Boston star Ana Sortun of Oleana uses Turkish and Eastern Mediterranean spices to produce food described by The New York Times as ‘rustic-traditional and deeply inventive’. She insists that traditional spice blends can make our food rich,exciting, satisfying, comforting and provocative without the need for butter or cream.
Makes 24 cocktail-size artichokes... Read more.
Bring 4½ litres of water to a boil. Add salt to taste. Add spinach and cook until wilted and tender, about three minutes. Drain and set in a bowl of ice water to shock and cool quickly. Drain again and squeeze out as much water as possible with your hands. It works best by squeezing small amounts at a time. Roughly chop the spinach and set aside.
Trim the long fronds from the fennel and remove outer tough layer. Cut in quarters and remove the core. Slice the fennel lengthwise and then chop to a fine dice.
In a medium skillet, heat two tablespoon olive oil and add onion and fennel. Cook for about four minutes on low-medium heat until onion is translucent. Stir in 3/4 of the garlic and all the spinach and cook for five minutes more.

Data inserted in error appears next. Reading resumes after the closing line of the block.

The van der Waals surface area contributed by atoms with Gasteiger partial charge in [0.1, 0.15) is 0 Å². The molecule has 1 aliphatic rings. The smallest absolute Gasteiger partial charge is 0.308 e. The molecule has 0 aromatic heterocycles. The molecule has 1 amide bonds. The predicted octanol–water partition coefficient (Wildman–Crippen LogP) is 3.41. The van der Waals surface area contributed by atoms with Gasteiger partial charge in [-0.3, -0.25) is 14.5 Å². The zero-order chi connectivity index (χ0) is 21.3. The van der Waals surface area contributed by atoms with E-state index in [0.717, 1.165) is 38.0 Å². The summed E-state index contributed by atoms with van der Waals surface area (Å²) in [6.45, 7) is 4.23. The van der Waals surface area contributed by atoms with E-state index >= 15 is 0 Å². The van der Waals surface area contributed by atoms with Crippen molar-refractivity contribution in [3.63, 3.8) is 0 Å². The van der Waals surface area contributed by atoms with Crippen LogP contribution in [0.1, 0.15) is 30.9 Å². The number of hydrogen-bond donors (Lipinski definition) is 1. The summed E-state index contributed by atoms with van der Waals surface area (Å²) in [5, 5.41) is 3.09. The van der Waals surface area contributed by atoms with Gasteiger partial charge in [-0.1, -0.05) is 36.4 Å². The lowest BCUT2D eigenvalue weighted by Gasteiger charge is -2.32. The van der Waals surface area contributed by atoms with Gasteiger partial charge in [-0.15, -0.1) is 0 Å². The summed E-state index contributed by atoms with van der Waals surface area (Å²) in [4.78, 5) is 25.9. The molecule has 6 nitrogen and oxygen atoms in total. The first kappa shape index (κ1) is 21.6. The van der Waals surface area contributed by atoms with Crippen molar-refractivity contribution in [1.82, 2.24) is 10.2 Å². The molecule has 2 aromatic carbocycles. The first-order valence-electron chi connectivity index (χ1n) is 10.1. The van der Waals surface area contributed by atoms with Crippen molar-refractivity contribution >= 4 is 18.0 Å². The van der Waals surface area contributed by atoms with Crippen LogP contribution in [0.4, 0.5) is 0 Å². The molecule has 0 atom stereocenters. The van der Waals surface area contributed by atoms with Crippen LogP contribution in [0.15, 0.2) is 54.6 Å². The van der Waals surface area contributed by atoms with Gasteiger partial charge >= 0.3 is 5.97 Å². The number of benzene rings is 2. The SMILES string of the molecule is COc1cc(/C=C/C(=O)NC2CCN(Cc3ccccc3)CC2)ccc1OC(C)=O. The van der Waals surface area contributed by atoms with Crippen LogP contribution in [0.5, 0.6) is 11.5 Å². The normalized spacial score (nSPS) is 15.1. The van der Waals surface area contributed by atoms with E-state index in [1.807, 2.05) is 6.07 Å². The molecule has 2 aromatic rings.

Place in a mixing bowl and stir in dill, spring onions and ouzo.
Using a food processor fitted with a metal blade, puree the feta, egg and yogurt. Stir into spinach mixture and season to taste.
Prepare the artichokes by trimming them of the first outer layer and splitting them in half. Remove the choke and place them in a pot of cold water with the juice of one lemon.
Bring to a boil and simmer for 15-20 minutes until tender when poked with a skewer or paring knife.
Drain and cool. Season the artichokes with salt and pepper to taste and line them cut side up on a heavy baking sheet. Fill each art choke half with a heaping teaspoon of filling and pop them under the grill for three minutes or so until bubbly and hot.
Cool slightly and spoon on a half teaspoon of za’atar mixture.
Nutritional analysis per serving (14 servings)
Note: The information shown is Edamam's estimate based on available ingredients and preparation. It should not be considered a substitute for a professional nutritionist's advice.
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